AI machine beats college kids at foosball

Humans. vs. robots: Who wins at foosball?
Humans. vs. robots: Who wins at foosball?

Computers have been beating humans at board games like chess and Go. But now they've conquered the basement and bar game of foosball too.

A group of undergrads at Brigham Young University in Utah have built an AI machine that can play on a modified foosball table.

In a recent game, the machine defeated a human player four to one.

"It's not that we need a computerized foosball table, but it is a small example of a much larger problem," computer engineering student Nathan Warner said in a video.

In the future, computers will have to react to physical surroundings in more nuanced ways. They'll be inside of things like self-driving cars and robotic assistants. Programming software to play foosball is just another example of how nimble and adaptable computers and bots will have to be.

Through the project, Warner and five other students learned how to control machines to do what humans can do, professor D.J. Lee told CNNMoney.

Over the course of two and a half months, they played against different versions of the software program to figure out which one worked best. Then they invited a public audience of kids, older adults and other college students to play too.

"The computer program won some and lost some," said Lee. "We're still working on it to improve it. But at this point it's as good as a human."

ai foosball camera
Camera detects ball movement using color analysis.

Lee's electrical and computer engineering students designed a program that uses a cheap web cam to see where a foosball is moving, then trigger the poles to kick the ball when it approaches. It's not a machine learning program because the students had to program strategies (when to play defense, when to play offense) into their code.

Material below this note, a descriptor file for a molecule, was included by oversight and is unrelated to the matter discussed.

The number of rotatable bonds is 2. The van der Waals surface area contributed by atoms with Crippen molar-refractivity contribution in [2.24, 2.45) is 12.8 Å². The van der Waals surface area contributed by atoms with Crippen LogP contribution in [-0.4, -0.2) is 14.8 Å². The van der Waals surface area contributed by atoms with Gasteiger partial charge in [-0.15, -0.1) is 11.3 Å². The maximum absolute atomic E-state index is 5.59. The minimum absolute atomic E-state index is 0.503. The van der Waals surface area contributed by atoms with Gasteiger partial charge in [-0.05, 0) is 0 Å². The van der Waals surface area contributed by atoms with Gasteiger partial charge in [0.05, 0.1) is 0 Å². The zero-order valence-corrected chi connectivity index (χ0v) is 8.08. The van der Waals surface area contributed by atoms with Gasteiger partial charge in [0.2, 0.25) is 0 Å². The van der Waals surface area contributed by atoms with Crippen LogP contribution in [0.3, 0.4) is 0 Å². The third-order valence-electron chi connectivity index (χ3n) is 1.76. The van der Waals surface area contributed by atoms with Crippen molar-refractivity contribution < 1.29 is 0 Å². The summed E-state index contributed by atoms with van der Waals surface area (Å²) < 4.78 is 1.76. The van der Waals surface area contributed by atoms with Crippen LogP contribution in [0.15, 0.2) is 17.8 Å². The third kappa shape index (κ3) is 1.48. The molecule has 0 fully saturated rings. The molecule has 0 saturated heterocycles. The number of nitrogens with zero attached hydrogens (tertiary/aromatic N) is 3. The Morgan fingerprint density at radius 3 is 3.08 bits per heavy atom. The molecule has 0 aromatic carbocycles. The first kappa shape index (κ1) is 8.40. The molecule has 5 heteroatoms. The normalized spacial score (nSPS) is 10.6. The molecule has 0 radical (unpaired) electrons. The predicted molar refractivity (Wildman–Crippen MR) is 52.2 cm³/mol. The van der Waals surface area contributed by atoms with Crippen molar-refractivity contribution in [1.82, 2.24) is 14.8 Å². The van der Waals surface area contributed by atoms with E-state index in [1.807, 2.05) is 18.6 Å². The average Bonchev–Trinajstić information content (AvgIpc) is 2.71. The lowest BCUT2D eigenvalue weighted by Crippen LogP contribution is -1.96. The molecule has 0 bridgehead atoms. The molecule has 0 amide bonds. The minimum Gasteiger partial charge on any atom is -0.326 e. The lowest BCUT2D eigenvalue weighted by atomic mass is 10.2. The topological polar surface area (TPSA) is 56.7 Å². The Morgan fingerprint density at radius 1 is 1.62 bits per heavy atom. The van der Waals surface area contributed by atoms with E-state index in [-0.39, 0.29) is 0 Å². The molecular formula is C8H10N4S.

But many times the AI reacts a lot faster than humans do.

"We're actually struggling to keep up," Warner said.

ai foosball screenshot
Coding foosball.

Related: A Google computer victorious over the world's 'Go' champion

Autonomous foosball machines have been built before, but those models relied on clunkier motors that moved the sticks at much slower speeds or relied on predictive modeling of a ball's movement.

The Brigham Young team relied only on the camera for a visual source of data to emulate how humans assess the game.

Related: Computers will overtake us when they learn to love, says futurist Ray Kurzweil

Machine learning and AI technology allow computers to learn without specific instructions. They recognize patterns in data and draw inferences.

Some scientists and technologists have warned that self-learning bots could be used for military purposes and lead to a dangerous arms race, or for commercial purposes and destroy jobs. But those who support the field say it can lead to big breakthroughs in problems like climate change.

Applying AI to everyday activities like foosball illustrates just how varied AI design can be.

ai foosball side wide
Sorry, humans.

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